"Perfect Little World: A Novel" By: Kevin Wilson

Feb 24, 2017

“Perfect Little World: A Novel”

Author: Kevin Wilson   

Publisher: HarperCollins

Pages: 334

Price: $26.99 (Hardcover)

A few weeks ago I praised Kevin Wilson’s short story collection “Tunneling to the Center of Earth” and his novel “The Family Fang” for their cleverness and inventiveness. Wilson has a great comic gift.

Now Wilson’s second novel, “Perfect Little World,” has been released. I confess I was, at first, disappointed that it was not primarily funny, but then I settled into enjoying a provocative and very thoughtful book.

(Wilson, like many first-rate writers, means to expand his range, not repeat himself, however much his publishers and readers might like him to.)

Our protagonist, Isobel Poole, “Izzy,” was a very bright nineteen-year-old, just graduating from Coalfield High School, when, in quick order, she learned that she was pregnant by her young art teacher, Mr. Hal Jackson, and then Mr. Jackson, a thoroughly decent man but emotionally unstable, committed suicide.

Izzy is earning a living as an apprentice to a whole pig barbeque master when she is approached by Dr. Preston Grind, the author of a theoretical book, “The Artificial Village,” a plan for community building to promote children’s connection to extended families and neighbors and to increase human interaction in general.

Dr. Grind has a proposition for Izzy, funded by a VERY rich woman, the octogenarian heiress of the Acklan Super Stores, a national chain.

Dr. Grind was himself raised “experimentally.” His parents were conducting an experiment in the “Constant Friction Method.” They made his life a series of disasters, exposing him to perpetual emotional pain and distress, thinking to prepare him to handle the disappointments of adult life with a minimum of emotion.

Somewhat damaged by this, it is no surprise, then, that he is searching for a better way to raise kids by embarking on his own child-rearing experiment. Dr. Grind, aided by three postdoctoral fellows, will manage The Infinite Family Project.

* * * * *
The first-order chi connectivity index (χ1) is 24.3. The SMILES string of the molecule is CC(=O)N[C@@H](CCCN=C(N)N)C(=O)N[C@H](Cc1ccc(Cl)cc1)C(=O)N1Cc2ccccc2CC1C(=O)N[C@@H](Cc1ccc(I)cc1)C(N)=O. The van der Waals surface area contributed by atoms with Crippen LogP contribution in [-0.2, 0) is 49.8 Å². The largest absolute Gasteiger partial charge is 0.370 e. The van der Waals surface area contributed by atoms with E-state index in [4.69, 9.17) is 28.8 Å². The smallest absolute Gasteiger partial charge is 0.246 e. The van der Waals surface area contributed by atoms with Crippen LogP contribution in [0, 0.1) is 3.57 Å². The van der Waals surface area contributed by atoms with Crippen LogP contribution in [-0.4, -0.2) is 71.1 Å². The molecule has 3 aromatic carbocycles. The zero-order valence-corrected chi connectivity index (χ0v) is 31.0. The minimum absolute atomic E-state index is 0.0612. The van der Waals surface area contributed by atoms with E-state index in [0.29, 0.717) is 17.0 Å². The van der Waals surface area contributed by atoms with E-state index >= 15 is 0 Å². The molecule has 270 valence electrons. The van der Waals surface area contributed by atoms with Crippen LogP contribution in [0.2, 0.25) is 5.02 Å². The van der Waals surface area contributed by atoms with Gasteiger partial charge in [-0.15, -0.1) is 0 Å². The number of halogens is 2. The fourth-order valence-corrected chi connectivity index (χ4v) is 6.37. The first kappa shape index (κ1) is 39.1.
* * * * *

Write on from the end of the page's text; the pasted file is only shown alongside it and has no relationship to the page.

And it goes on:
Here, at a compound outside of Nashville, Tennessee, ten newborns will be raised for ten years by all parents, communally. All nineteen adults are parents to all babies, no favoritism. (Izzy is the only single parent.) For five years the children will not know which adults are their biological parents. Their daily lives will be observed, written up extensively. This is to be as rigorous an experiment as possible.

Dr. Grind has it all figured out. The flaws of previous planned communities have been foreseen and eliminated.

No religion, in fact no abstract concepts. No back to nature, no sharing of sexual partners.

The experiment was never designed to create superbabies, but the children do thrive. The nature/nurture problem is of course never solved as the little creatures, though all raised the same, insist on demonstrating what can only be called innate characteristics.

And ALL the kids, for different and fascinating reasons, fail the Stanford marshmallow test.

The parents are encouraged and subsidized to improve themselves. Izzy goes to study art and, as in “The Family Fang,” there is some smart talk about what art is. Mr. Fang only admitted surprising, spontaneous events to the category of art. Izzy can roast a perfect pig. Art?

One fellow throws and glazes a beautiful pot, then, on camera, smashes it to pieces and glues it back together. That’s his art.

I asked Kevin Wilson about his own definition of art and it couldn’t be wider. “If the creator says it’s art, then it’s art to me,” he said. It isn’t required, though, that one admire the work, just recognize it as art.

Brenda Acklan, the project’s godmother, is pleased with the progress at the IFP: “It’s a perfect little world that you’ve got here,” she tells Dr. Grind.

Well, as readers know, the meaning of Utopia is “no place.” Perfection resides only in Plato’s world of Ideal Forms and is unsustainable in our dimension of reality. This paradise will develop flaws from within and face threats from without.

Some parents cheat a little bit for their own offspring; adults will fall in love where they shouldn’t; personalities rub each other the WRONG way.

But on balance the project, like the novel itself, is a success with a happy ending.

Don Noble is host of the Alabama Public Television literary interview show “Bookmark with Don Noble.” A shorter form of this review was originally broadcast on Alabama Public Radio.